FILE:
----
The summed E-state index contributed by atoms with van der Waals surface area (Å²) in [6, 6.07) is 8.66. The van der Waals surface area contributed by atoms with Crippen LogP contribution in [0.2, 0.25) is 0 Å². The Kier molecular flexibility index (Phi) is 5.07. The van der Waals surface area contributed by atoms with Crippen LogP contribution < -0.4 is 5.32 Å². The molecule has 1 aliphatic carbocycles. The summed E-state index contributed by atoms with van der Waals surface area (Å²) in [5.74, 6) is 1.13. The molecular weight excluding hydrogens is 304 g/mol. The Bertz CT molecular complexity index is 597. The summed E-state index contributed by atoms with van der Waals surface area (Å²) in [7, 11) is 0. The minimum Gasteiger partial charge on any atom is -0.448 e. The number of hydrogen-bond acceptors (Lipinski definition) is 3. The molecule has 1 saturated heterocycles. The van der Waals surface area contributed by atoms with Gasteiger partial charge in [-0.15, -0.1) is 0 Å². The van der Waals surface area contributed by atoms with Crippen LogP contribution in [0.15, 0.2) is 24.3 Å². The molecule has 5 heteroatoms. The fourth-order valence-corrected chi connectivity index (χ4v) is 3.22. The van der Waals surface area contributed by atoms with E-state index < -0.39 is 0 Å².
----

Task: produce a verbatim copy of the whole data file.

The summed E-state index contributed by atoms with van der Waals surface area (Å²) in [6, 6.07) is 8.66. The van der Waals surface area contributed by atoms with Crippen LogP contribution in [0.2, 0.25) is 0 Å². The Kier molecular flexibility index (Phi) is 5.07. The van der Waals surface area contributed by atoms with Crippen LogP contribution < -0.4 is 5.32 Å². The molecule has 1 aliphatic carbocycles. The summed E-state index contributed by atoms with van der Waals surface area (Å²) in [5.74, 6) is 1.13. The molecular weight excluding hydrogens is 304 g/mol. The Bertz CT molecular complexity index is 597. The summed E-state index contributed by atoms with van der Waals surface area (Å²) in [7, 11) is 0. The minimum Gasteiger partial charge on any atom is -0.448 e. The number of hydrogen-bond acceptors (Lipinski definition) is 3. The molecule has 1 saturated heterocycles. The van der Waals surface area contributed by atoms with Gasteiger partial charge in [-0.15, -0.1) is 0 Å². The van der Waals surface area contributed by atoms with Crippen LogP contribution in [0.15, 0.2) is 24.3 Å². The molecule has 5 heteroatoms. The fourth-order valence-corrected chi connectivity index (χ4v) is 3.22. The van der Waals surface area contributed by atoms with E-state index < -0.39 is 0 Å².